CRTC to large ISPs: Tell Canadians how much their Internet really costs
Could this be a turning point for Canadian Internet users? The CRTC has just instructed large ISPs to tell us how much the Internet really costs.
Large Internet companies such as Bell, Rogers, and Shaw own lots of the Internet infrastructure in Canada, which was expensive to develop. They sell Internet service to smaller companies who can't afford to develop these huge networks, so that they can then resell Internet services to consumers like you and me. This provides more competition in the market, which hopefully keeps prices down.
When they make these wholesale agreements, they have to report them to the Canadian Radio-television and Telecommunications Commission (CRTC), which regulates communications in Canada. They have had to report how much it costs them to provide Internet services, so that the CRTC can understand markup costs when they are resold.
In the past, the CRTC has allowed these large companies to report that information confidentially, but in its filing today, it said that they will have to start revealing the actual figures to the public.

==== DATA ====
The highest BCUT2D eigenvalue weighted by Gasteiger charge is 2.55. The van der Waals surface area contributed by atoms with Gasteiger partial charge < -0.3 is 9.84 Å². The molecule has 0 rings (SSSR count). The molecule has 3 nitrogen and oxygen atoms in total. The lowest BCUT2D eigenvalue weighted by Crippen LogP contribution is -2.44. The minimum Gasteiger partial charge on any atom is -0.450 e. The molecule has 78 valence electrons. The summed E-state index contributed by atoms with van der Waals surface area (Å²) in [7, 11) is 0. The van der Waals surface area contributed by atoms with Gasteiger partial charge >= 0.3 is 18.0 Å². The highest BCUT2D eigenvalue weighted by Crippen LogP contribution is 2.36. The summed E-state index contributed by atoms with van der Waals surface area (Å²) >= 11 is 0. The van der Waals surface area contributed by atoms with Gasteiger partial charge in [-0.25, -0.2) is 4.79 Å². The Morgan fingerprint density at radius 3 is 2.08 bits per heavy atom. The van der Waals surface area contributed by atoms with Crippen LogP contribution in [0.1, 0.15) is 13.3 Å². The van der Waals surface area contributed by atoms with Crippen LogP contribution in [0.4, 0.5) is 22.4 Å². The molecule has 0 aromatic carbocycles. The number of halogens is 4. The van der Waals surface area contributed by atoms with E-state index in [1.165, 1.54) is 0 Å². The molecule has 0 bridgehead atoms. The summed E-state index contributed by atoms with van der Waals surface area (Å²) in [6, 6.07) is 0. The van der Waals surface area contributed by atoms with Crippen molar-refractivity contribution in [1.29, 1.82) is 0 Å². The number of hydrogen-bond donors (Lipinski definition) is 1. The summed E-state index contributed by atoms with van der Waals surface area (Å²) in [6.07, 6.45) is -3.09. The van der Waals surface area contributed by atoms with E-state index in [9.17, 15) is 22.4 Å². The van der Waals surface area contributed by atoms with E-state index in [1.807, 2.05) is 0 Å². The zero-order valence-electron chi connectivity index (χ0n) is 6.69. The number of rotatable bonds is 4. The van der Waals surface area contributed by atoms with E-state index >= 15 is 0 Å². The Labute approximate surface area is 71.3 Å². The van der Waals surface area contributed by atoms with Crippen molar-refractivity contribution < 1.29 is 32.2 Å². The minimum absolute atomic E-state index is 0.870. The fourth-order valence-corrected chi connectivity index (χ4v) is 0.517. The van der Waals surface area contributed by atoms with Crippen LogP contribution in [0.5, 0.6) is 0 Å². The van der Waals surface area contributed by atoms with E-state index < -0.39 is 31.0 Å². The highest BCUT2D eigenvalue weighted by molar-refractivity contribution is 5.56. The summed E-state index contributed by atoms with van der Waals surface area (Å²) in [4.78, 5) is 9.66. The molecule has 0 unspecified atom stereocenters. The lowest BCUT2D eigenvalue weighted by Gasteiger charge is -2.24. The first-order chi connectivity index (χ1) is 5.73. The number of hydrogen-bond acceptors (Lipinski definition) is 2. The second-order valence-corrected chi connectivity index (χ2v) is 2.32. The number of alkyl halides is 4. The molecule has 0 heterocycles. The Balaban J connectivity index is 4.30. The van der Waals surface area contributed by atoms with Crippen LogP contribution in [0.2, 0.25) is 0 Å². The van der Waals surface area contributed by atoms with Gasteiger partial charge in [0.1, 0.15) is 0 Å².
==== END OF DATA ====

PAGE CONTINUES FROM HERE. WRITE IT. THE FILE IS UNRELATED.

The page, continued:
This means that for the first time, we will get to find out how much it costs large Internet companies in Canada to provide us with Internet service.
This should make activist groups very happy, because they feel that Canadians have been gouged for years by companies making unreasonable profits just for providing a basic Internet pipe. In a much contested report, Michael Geist, law professor at the University of Ottawa, estimated that it could cost as low as eight cents per gigabyte to provide Internet services, once the capital cost of the network had been factored in.
Yet Canadian companies routinely charge many times that for a gigabyte of Internet service. That cost goes up, when you consider that not all of your regular monthly bandwidth will actually be used.
There will be some things that the large ISPs won't have to reveal, such as the demand for their services, and some of the underlying costs, such as labour and capital expenditure, for example. Nevertheless, this will give Canadian consumers a much better picture of how much it actually costs to deliver their broadband.
How much do you pay for your Internet service? And how does it stack up against Mr Geist's eight cent per gigabyte estimate?
Danny Bradbury, MSN Tech & Gadgets